It is a regularly repeated claim that the ancient Abbey of St Gall ran three separate breweries: but it’s based on a misunderstanding of one of the most important historical documents in Europe, the Plan of St Gall, the only surviving full architectural drawing from the seven centuries between the fall of the Roman Empire and the 1400s.
Monasteries, abbeys and other religious institutions give us some of the few facts we have the history of brewing from the eighth century through to the 13th century or so, because monks were among the very few groups during these years keeping regular records of their activities.
As with any large community, from farms to palaces, brewing was a regular activity in religious settlements, alongside baking, laundry, cooking and all the other essential household activities. At the 11th century abbey at Bury St Edmunds in Suffolk, for example, there were 75 “bakers, brewers, tailors, washers, shoemakers, robemakers, cooks, porters and bursars” to serve the abbot and the 30 priests, deacons and clerics, 28 nuns and unnumbered “poor persons”.
The Benedictine Abbey of St Gall, founded around 720 not far from Lake Constance, was named after an Irish monk who had come to continental Europe with St Columbanus and who had died a century or so earlier in what was then Swabia and is now north-east Switzerland. Quite likely it had some sort of brewing operation probably from the beginning, to cater for the monks and the lay brothers.
Early in the 9th century, under Abbot Gotzbert, large parts of the Abbot of St Gall were rebuilt and enlarged, and it may have been in connection with this that about 820 or so, Hitro, the Bishop of Basle and Abbot of Reichenau on Lake Constance, sent to his “dearest son” Gotzbert a plan of a layout for the “ideal” monastery.
This plan, on five sheets of parchment 44 inches long, still survives, almost 1,200 years later, in the library at the abbey. All the support services were mapped out on the plan around the abbey church, from herb garden to stables, including the monks’ kitchen with bakery and brewhouse attached (and a bedroom for the brewhouse/bakehouse servants); a guesthouse with its own kitchen, brewery and bakehouse; and an almonry for pilgrims and paupers with the almonry kitchen and another brewery alongside.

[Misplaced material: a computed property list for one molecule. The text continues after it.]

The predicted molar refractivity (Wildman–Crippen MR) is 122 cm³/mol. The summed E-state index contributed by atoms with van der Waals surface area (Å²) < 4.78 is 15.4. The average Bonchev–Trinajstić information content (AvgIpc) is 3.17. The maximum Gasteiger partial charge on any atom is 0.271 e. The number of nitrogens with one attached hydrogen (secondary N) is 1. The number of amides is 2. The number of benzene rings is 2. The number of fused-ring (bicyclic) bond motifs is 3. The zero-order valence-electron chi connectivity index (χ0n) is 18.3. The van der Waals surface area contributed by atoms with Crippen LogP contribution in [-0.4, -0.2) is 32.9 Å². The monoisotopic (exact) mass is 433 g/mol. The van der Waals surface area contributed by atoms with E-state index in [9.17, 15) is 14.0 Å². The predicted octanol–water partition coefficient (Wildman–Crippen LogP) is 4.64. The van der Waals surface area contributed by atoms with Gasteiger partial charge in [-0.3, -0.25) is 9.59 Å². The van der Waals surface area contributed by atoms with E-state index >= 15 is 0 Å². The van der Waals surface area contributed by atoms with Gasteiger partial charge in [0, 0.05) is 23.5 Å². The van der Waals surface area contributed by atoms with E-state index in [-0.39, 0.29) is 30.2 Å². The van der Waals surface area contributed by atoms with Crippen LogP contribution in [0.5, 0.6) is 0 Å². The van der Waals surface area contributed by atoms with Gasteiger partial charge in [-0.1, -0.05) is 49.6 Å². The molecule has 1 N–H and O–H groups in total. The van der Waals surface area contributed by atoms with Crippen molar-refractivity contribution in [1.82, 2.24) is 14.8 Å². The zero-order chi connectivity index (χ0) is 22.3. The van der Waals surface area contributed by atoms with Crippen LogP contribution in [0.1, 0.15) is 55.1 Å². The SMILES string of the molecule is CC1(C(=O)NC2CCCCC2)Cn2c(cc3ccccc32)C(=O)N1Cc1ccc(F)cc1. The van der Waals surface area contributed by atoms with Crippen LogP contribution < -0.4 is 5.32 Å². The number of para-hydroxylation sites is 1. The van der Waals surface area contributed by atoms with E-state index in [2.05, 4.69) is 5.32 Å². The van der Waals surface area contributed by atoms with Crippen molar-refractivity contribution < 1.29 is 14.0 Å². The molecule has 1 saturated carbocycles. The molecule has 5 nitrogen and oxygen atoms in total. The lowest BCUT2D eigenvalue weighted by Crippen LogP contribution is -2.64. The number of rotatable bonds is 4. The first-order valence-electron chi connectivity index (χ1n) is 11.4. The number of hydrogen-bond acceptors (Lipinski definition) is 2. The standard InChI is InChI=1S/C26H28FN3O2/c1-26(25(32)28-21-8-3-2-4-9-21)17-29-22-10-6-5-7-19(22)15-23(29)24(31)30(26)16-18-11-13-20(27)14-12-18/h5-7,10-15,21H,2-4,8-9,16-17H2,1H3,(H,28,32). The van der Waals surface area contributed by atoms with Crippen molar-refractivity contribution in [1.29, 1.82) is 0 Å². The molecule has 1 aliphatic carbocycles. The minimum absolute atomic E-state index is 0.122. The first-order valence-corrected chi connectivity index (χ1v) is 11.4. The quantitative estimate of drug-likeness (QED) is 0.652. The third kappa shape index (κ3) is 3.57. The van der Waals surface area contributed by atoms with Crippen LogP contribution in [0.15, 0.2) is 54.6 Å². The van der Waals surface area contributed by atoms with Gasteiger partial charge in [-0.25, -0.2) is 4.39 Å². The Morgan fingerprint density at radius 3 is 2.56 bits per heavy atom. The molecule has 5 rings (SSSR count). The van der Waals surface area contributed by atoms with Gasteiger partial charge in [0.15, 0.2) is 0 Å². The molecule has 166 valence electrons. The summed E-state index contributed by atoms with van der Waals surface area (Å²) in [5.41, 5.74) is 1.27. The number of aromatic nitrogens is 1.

All the elements of the plan had notes alongside: by the monks’ bakery and brewery, for example, the notes read: ” Here the sustenance of the brother shall be taken care of with thoughtful concern”, “here let the beer for the brothers be brewed” (“hic fratribus conficiatur ceruisa”) alongside what looks as if it could possibly be four coppers and four fermenting vessels, and in a separate room “here let the brew be strained” ( “hic coletur celia”), with what might be troughs for casks that contained fermenting beer to sit on. (This is my wild guess, by the way, based on no more than the sort of set-up found in college breweries in England.) Interestingly, the identical rooms in the “kitchen of the guests” and the “kitchen, Bakery and Brewery for pilgrims and paupers” are labelled “hic refrigeratur ceruisa”, “here let the beer be cooled”, and “ad refrigerandum ceruisam“, “for cooling the beer” respectively.
There is no evidence at all, however, that Gotzbert built this “ideal” monastery at St Gall: the way the map shows it laid out would not have fitted on his site. It cannot be assumed that St Gall actually had three separate breweries for monks, guests and pilgrims, and it is entirely wrong, as one recent book on brewing claims, to suppose that even if there were three breweries, they brewed three separate grades of beer.
The Plan of St Gall is important for the clues it gives us as to what could have been going on at monastic breweries during the early Middle Ages. What it most certainly doesn’t tell us is what was actually happening at St Gall itself.